In January the Department Of Finance will issue the Governor’s Budget for 2022-23. No section will be more important than the Stress Test, which forecasts revenue losses in the event of a stock market decline such as in 2001-3 and 2008-9.
Last January, the Governor’s Budget forecast revenue losses of $100 billion. Just two years earlier, the 2019-20 Governor’s Budget forecast losses of $50 billion. That makes sense because, as DOF explains, “the higher levels and valuations in the stock market increase the risk of a large stock market drop leading to a large decline in capital gains revenues” on which California is extraordinarily dependent.
Schools and other services need predictable annual funding. You should build reserves to the levels predicted by stress tests.
Author(s): David Crane
Publication Date: 5 Dec 2021
Publication Site: Govern for California (Mail Chimp)
In a white paper for The Pew Charitable Trusts, Eric Scorsone and Natalie Pruett of the Michigan State University Extension’s Michigan Center for Local Government Finance & Policy assessed local government early warning systems through case studies in Colorado, Louisiana, Ohio, and Pennsylvania. Each of these states applies various financial ratios—an approach known as ratio analysis—and other indicators to identify signs of local fiscal distress. Ratio analysis uses fractions that capture financial or economic activity within a locality—such as total expenditures over total revenues—to measure solvency, the ability to pay debts and liabilities over the short or long term. Ultimately, the authors determined that there isn’t one optimal system and instead offer several recommendations for states to build or improve their early warning systems.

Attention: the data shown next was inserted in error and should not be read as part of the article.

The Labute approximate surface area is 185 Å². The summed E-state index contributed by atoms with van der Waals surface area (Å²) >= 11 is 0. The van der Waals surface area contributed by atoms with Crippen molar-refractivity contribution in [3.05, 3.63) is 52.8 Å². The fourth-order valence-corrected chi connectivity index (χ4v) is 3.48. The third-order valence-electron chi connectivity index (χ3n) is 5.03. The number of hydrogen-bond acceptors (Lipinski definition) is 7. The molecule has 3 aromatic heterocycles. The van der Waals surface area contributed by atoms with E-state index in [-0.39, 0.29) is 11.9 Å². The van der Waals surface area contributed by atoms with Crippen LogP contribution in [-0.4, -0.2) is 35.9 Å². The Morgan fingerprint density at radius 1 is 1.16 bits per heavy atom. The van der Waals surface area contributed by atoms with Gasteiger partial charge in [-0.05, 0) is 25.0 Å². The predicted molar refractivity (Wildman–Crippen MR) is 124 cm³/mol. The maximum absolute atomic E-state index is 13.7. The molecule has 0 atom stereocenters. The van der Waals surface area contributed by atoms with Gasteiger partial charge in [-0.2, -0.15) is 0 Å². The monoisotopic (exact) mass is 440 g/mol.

The authors present detailed descriptions of the four states’ systems and analyze trade-offs and implications of the indicators employed to measure different types of solvency. They offer a variety of recommendations for states to consider, including use of indicators for four types of solvency:
Overall, the typical pension fund is now expected to return approximately 6% annually over the next 20 years, compared with 6.4% pre-pandemic (Figure 4). This change in outlook is consistent with the reduction in the median long-term return found by a recent survey of pension investment consultants13 and aligns with revisions for public pension return expectations published by S&P Global.14